When Gemar Lezeau began his summer job at the ASPCA, he had no intention of adopting a dog.
The 19-year-old was already juggling a full schedule as a student at St. Joseph’s College in Brooklyn, and adding one more responsibility seemed impossible.
What Lezeau didn’t anticipate was that a misunderstood pit bull would completely change his mind before the summer was over.
Juice was found tied to a pole on a construction site, shivering and alone on Christmas Eve. When the NYPD delivered the pit bull to the ASPCA, he was in bad shape — underweight, covered in unidentified bite marks and suffering from a bad skin and ear infection.
A month went by and Juice began to heal, but when the time came to move the muscular pit bull from the recovery center to the adoption center, things did not go smoothly.
“He was anxious and extremely vocal when potential adopters would walk by his enclosure,” the ASPCA wrote on its adoption blog.
“As you can imagine, this proved to be a deterrent for many, especially given Juice’s appearance and breed. It’s no secret that pit bulls have a difficult time being adopted due to prejudice against their breed.”
Lezeau met Juice while taking a tour of the ASPCA facilities on his first day of work. “His kennel door had a bunch of caution signs on it and that intrigued me to know more about him,” Lezeau said. “From that point on I had taken a special interest into him.”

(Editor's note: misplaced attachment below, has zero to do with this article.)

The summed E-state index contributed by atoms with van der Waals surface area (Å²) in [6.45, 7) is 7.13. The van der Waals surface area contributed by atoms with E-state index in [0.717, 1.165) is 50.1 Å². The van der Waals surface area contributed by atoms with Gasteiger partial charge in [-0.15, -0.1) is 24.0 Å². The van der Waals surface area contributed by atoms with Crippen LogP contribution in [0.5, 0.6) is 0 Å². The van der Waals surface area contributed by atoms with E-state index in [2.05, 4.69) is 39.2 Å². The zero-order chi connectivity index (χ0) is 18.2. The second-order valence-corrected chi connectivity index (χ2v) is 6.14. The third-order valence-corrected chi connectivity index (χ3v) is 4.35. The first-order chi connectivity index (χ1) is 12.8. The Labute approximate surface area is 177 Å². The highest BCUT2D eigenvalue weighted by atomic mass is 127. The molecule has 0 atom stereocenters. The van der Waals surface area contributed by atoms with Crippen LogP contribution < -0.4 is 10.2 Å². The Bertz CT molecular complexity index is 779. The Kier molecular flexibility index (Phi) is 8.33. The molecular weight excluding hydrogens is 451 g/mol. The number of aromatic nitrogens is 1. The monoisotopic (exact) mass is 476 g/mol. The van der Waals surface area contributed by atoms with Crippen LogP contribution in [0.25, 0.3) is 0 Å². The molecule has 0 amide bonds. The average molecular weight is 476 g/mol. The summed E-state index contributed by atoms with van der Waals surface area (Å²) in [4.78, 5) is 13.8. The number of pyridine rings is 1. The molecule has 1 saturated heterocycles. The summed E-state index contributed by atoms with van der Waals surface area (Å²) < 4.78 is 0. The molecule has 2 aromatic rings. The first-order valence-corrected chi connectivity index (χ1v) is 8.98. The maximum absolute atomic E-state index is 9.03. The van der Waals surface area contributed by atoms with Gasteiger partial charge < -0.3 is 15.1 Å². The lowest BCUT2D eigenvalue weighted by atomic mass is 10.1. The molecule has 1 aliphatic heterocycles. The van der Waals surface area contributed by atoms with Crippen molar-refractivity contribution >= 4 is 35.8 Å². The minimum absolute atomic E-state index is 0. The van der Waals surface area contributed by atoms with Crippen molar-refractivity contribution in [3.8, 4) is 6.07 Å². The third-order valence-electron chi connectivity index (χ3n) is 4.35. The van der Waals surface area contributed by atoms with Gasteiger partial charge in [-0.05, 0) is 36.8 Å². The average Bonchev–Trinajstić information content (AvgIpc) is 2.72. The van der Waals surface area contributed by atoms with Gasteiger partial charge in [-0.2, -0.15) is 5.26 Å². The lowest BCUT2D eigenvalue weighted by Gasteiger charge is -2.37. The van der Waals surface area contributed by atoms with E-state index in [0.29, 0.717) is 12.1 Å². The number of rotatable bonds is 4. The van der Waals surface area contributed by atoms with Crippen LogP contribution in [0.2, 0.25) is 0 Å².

Juice’s backstory touched Lezeau, who hoped that after months stuck in a small kennel, Juice would find a home, and take his rightful place as a loving family pet.
But as days turned to weeks, it was clear that potential adopters couldn’t see past the caution signs and anxious behavior. Not to mention the stigma that comes with belonging to a breed banned in several states in the U.S. and many territories in Canada.
“I felt bad for him and hoped for the best for him, but [the best] seemed to have never come,” Lezeau said.
When a staff member offered Lezeau the opportunity to take Juice on an inside walk, he jumped at the chance. “That’s the day I truly fell in love,” Lezeau recalled. “I played fetch with him, sat with him, socialized and I truly fell for him that day.”
A month after their first inside walk together, Lezeau decided to take Juice home. His work at the ASPCA, and spending day after day with Juice, had allowed him to see past all the preconceived notions to the sweet, special guy he really was.
Now comfortably installed in Lezeau’s family home in Queens, New York, Juice has exceeded all expectations. The pit bull has blossomed into the devoted, smiley companion Lezeau always knew he could be.
“Juice went from being a shy dog to being a fun, energetic dog who [is] friendly to all,” Lezeau said. “Contact with other dogs was a main concern coming out of the shelter and he [has] adapted very well.”
What’s more, Juice has become an invaluable confidant as Lezeau tackles the challenges of school. “He’s extremely loving and brings so much more excitement to my life,” Lezeau noted. “He’s always by my side and listens to me when no one else can. He’s always there for me.”
“Adoptive animals bring so much more to a family and household,” Lezeau added.
“They come with their issues and what not, but are still super loving and affectionate and need our love and affection the most.”